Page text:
Look like, Be like and Be alike – the preposition like

Look like, Be like and Be alike – we can use all these phrases to say things are similar. Do you know how to use them correctly?

In this video we’ll look at ways we commonly use the preposition like and fix a common mistake. You’ll also learn how you can use ‘like’ with lots of other sense verbs too. Wow! That’s going to expand your vocabulary!

Click here to learn when to use watch look or see
Click here to learn the difference between like the preposition and like the verb
Click here to learn more about English sense verbs

Look like, Be like, Alike video script

Is it lunch time yet?
Yeah, I feel like a sandwich.
That’s funny.
Why?
You don’t look like a sandwich.

‘Look’,‘like’, look like! You’ll often hear these words used together in English. In this lesson we’re going to check how to use them correctly and fix some common mistakes. So what does ‘like’ mean?

I like flowers.

When we like things they give us pleasure. But ‘like’ is a verb here. It’s not the meaning we’re going to look at today. Forget it. We’re going to look at ‘like’ the preposition.
I made another video about ‘like’ some time ago and I’ll put a link to it here. It’s very simple so you might want to watch it first. In this video we’re going to move up a step.
So ‘like’ the preposition – What does it mean?

This is our house. And this is our neighbour’s house. Our house is like our neighbour’s house. They’re not exactly the same but they’re very similar.

If two things are similar, they are like each other. Use like to say things are similar. Now you can also say ‘looks like’.

Our house looks like our neighbour’s house.

When do we say ‘is like’ and when do we say ‘looks like’? ‘Looks like’ is more specific. It’s only about physical appearance.
Here are the question forms. ‘What’s it like?’ means tell me about it. ‘What does it look like?’ means describe its appearance.

Have you seen my torch?
Your what?
My torch.
What does it look like?
It’s about this long and it’s red.
Ha1, ha. You mean your flashlight.
Yeah, my torch!

Now I’ve heard some students say ‘How does it look like?’ Don’t say that – it’s wrong. If you’re asking about physical appearance, say ‘what’. ‘What does it look like?’
Here’s another example.

Here’s a video of our granddaughter.
Oh she’s adorable. She looks like you.
Oh. She loves putting things in her mouth. Just like Jay.

So she looks like me. Her appearance and my appearance are similar.
And she’s just like Jay. Do they look similar? I don’t think so. The point is they behave in a similar way. They have another quality that’s similar.

OK, the next item on the agenda is the new employee.
Tell me about Philip.
Oh he’s very friendly and very bright. I think he’ll do well.
But he’s a Chicago Cubs fan.
That’s not the point, Jay. Kathy wants to know what he’s like.
Well, he’s six foot tall and he has brown hair.
She knows what he looks like.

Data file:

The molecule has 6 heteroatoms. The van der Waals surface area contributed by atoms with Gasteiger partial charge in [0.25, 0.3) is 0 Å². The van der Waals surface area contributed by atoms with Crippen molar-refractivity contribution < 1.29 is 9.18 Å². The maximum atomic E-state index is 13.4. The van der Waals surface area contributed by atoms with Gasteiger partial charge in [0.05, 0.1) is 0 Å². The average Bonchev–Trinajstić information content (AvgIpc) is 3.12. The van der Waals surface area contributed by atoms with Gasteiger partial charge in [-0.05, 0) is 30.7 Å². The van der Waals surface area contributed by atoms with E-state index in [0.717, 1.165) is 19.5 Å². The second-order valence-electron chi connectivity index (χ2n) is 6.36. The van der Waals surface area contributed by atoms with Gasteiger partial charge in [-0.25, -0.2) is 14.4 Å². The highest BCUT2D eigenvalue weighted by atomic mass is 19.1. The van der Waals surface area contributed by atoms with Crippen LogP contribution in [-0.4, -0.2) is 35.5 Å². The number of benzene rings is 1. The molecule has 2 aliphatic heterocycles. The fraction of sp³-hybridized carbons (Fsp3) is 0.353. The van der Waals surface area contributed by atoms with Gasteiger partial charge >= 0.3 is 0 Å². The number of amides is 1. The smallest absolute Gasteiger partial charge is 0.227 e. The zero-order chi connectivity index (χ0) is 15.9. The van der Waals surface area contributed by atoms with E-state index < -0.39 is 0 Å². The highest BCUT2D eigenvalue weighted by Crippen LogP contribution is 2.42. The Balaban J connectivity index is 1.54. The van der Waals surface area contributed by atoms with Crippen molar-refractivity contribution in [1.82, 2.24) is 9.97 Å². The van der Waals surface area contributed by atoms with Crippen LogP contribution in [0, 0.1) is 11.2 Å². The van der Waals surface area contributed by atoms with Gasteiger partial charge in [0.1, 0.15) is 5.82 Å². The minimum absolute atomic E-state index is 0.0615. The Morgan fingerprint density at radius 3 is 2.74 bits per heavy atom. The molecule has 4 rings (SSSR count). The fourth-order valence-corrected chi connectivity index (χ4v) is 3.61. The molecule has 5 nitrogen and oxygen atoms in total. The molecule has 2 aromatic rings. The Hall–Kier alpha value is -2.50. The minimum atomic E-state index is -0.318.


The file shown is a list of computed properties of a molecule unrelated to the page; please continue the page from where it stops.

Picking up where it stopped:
I’m not interested in his appearance. What’s he like as a person?
Well he’s a Chicago Cubs fan.
So?
Well, they’re never gonna win the world series.
He’s not very smart.

So these questions mean slightly different things. Which one means ‘give me your opinion of him?’. This one. And which one means ‘describe his physical appearance’? This one. Great!
Now there’s an important grammar pattern that you need to follow. After ‘look’ we generally use an adjective. But after ‘look like’, we don’t. We always use a noun or noun phrase. Let’s look at some examples.

This guy looks serious. And this guy looks a bit goofy. This guy looks impatient, or maybe worried. And this guy looks bored.
But this guy looks like he’s having fun. And this guy – wow – he looks like a chicken!

So after ‘look’ we use adjectives. All these words are adjectives. But ‘looks like’ is different. You can’t say he looks like serious or he looks like worried. These sentences are wrong. After looks like, use a noun or a noun phrase.
Let’s check you’ve understood? Here are four sentences, but one of them is wrong. Which one? Can you spot it? It’s the third one. Adorable is an adjective. After ‘looks like’, you have to use a noun.
Great!
Our house and our neighbour’s house are alike.
When two or more things are the same or very similar you can say they are alike.

I hate all men. You’re all alike.
No, not all of us.
OK, so maybe you’re better than most. Maybe not.

So which man was it? Let me see.
So what do you think? It’s very hard. They all look alike!

So let’s review.
You can say one thing is like another – they share similar qualities
You can say one thing looks like another – they have the same physical appearance
And there’s a pattern to follow. After ‘look’, use an adjective. And after ‘look like’, use a noun.
And that’s it. Now you know how to use ‘look’ with ‘like’.
Now there’s one more thing that’s very cool. ‘Look’ is just one of a group of sense verbs you can combine with ‘like’ and they all work the same way.
Just follow the basic pattern and there are lots more expressions that you can use. It’s great!
So let’s finish with a couple of examples? Which sense verbs are used with ‘like’ in this conversation?

What’s orange and sounds like parrot? Carrot. A carrot rhymes with parrot. Ha! Come on.
Jay, we’re trying to work.
What’s red and smells like blue paint? Red paint. Get it? Red paint. Ha!
Jay, I’ve got one for you.
Yeah?
What’s loud and sounds like shut up?
I don’t know, what?
Shut up.

Can I tell them to hit the subscribe button now?
Yeah, go on. Subscribe! Subscribe!

Click here to learn when to use watch look or see
Click here to learn the difference between like the preposition and like the verb
Click here to learn more about English sense verbs
Click here to download Fix it – our free checklist that will help you avoid common mistakes.

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